Please Remind Me I’m Real

Please Remind Me I’m Real

BEEP, beep, beep

This tunnel is one of my biggest fears. I’m driving my car on the M5, about to go through the airport tunnel. Horns are blaring since no one likes peak hour, yet the pace is consistent.

The lights that line the walls start zooming past, and my mind does a little trick. Suddenly the cars aren’t moving at all, and it’s the walls that are. The cars are stationary, and yet I need to make sure I keep my feet on the pedals and keep a distance from the car in front.

This tunnel was always a trigger into a derealisation episode. The world would suddenly seem unreal, and I had to fight the temptation to turn the wheel off my lane just to prove it was. I hated driving like this when I had passengers, yet found that passengers were the strongest motivator to keep me in the lane.

But derealisation chased me in all my waking moments. It kept me in constant confusion between what was real and unreal. It remained sly; an experience difficult to express in words. For me, it was the sense of detachment from the real world, as if I wasn’t inhabiting my body and simply watching from a television screen. It gave me ideas to try dangerously stupid things to remember I was real, that I wasn’t stuck in a trip, unable to ever get out.

I haven’t always had it. Derealisation is an intense symptom strongly associated with high levels of anxiety or dissociative disorders. It’s often triggered from trauma or extreme-anxiety-causing events. Sadly, it continues to go undetected or misdiagnosed in many.

For me, learning the term “derealisation” helped me draw a line on what was real and what wasn’t. I was able to grasp that these feelings had nothing to do with being stuck in an alternate reality, but were completely real with ongoing symptoms.

Wake up, wake up, WAKE UP.

I open my eyes to the shadows of my room, my heartbeat erratic, my thoughts speeding. This was always the worst bit. That moment before sleep, that split second before you drift. I turn over in my bed and reach for my phone. Scrolling through my friends list to see who’s still awake, I choose someone recently active.

Me: Hey G, you there?
G: Yeah. Ok?
Me: Remind me I’m awake.
G: You’re awake. Go to sleep.

Sometimes my terminology would change. Awake, alive, real: they all meant the same to me. I started leaving my bedroom door open so the snores down the hallway would remind me that the world was real.

Nights were always the hardest for me, yet that doesn’t run the same for everyone. Three years after my first episode, I couchsurfed and met a friend who woke up to these experiences. Mornings would take a while to leave the house; one morning he was a rock in the ocean. Another he was the summer breeze. I laughed when he told me, as I imagine most other people would. I once left him for five minutes at a waterfall to go take photos. He thought I had been gone for at least an hour.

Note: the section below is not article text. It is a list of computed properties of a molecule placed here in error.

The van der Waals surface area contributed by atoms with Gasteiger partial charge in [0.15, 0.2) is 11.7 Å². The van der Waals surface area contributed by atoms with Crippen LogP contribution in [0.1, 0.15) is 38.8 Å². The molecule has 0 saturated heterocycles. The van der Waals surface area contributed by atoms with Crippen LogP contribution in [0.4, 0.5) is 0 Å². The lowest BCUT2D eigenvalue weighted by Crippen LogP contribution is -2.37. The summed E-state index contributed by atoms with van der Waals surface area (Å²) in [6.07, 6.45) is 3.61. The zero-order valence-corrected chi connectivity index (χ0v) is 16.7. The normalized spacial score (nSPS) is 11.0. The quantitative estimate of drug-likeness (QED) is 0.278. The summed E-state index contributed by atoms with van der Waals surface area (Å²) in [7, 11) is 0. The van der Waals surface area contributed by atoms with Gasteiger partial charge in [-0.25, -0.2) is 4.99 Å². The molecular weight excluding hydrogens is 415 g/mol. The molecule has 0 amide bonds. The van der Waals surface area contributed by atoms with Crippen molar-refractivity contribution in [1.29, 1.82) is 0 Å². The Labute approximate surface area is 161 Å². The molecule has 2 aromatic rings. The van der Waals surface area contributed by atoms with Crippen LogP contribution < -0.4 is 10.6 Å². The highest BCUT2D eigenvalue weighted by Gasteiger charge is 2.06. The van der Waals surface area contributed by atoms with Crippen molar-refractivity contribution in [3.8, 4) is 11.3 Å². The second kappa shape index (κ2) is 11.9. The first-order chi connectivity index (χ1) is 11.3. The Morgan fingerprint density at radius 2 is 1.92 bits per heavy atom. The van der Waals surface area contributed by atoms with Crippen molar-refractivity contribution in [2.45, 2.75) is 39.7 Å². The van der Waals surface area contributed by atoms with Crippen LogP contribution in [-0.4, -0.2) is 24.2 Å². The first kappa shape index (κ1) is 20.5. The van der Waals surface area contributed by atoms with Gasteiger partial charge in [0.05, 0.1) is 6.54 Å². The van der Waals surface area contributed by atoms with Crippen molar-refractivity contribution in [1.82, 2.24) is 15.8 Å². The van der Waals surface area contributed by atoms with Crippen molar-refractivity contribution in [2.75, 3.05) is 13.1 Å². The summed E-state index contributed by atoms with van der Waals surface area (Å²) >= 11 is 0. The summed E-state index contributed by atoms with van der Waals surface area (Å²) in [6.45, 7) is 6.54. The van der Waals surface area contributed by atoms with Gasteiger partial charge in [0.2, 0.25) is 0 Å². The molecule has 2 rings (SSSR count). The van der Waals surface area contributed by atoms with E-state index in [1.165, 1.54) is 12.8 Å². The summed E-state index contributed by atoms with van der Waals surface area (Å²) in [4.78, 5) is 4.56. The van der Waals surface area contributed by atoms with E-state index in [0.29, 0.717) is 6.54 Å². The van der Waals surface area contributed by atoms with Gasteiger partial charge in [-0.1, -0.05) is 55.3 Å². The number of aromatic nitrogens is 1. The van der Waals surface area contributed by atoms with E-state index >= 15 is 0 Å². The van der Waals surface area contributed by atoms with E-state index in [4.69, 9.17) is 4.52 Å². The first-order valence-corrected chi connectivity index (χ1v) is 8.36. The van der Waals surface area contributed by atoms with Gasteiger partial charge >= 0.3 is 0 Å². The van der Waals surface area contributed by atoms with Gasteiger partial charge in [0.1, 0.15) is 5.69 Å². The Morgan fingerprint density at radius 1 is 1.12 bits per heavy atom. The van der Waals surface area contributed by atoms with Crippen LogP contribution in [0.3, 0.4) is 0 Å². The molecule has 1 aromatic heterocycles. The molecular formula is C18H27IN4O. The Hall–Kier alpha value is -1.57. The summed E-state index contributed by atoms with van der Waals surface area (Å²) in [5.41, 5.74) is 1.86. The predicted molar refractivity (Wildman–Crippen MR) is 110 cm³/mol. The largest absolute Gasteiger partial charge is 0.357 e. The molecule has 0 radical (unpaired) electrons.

Depersonalisation is the next level of dissociative disorders. It is the lack of connection with one’s own identity. For me, my first episode was luckily my only episode of depersonalisation. I confused myself from being an Asian woman in her early 20s to an old African-American woman lying on her deathbed. I forgot who my parents and friends were; I couldn’t remember what was outside the park, or what I had been doing with my life up until the park. I forgot schools existed. It was terrifying.

THUMP, thump, thump…

The vibrations coming from the speakers are strong, amplified by the stomping of feet at the festival. Everywhere I turn there are bodies, streaks of light, and an array of costumes from flower fairies to doctors.

My friend pulls me into the crowd and being intoxicated, I trip out. All I can do is stand still or run. I try to dance — though I’m sure it was more likely a mild sway — but frantically I’m trying to pull my brain back into my body. Soon enough I give up and opt to run. A walk to the toilets will help me out.

But where toilets were a great escape, the psychologist rooms I entered never helped. The first I tried was too new in the field, seemingly lost when I delved deeper into how I was feeling. The second psychologist I saw had more experience with drug-related mental health conditions, yet didn’t leave me any reassurance that he understood.

Eventually I gave up and relied on myself. I identified my triggers — any mind altering substances (including alcohol) and highly sensory-stimulating situations — and worked out how to avoid or eliminate them. When I felt more stable, I started introducing them back into my lifestyle.

Blink, blink, blink….

The world may be tilting but everything’s ok. I’m inside a dark, domed room, lying down on the mirrored floor; I’m watching the ceiling as petals spread out over the starry sky and fall apart before my eyes. The air smells of flowers, and the enchanting music overlaps other sounds in the room.

This immersive exhibit was a treat for the senses, but also overwhelming. My brain’s tripping out, as if I’ve stepped away from my body and entered an alternate universe; but pleasantly. Like floating on the moon, or jumping on clouds. And that’s okay because I know it always comes to a stop.

After so many years, I’ve learned to override the negatives with positives. I treated my out-of-body experiences as new adventures; I found myself fascinated over the smallest things (like how thousands of years ago another human would have been sitting where I am now); I started being gentler on myself for not following the status quo.

I encouraged myself to do the things I’ve always wanted to: travel alone, stop following the expectations of others, and to challenge myself. I will always tell people that I wish I had never experienced derealisation and depersonalisation, but if you’re like me and you have — we’re going to be okay.

Cover by Anthony Tran 

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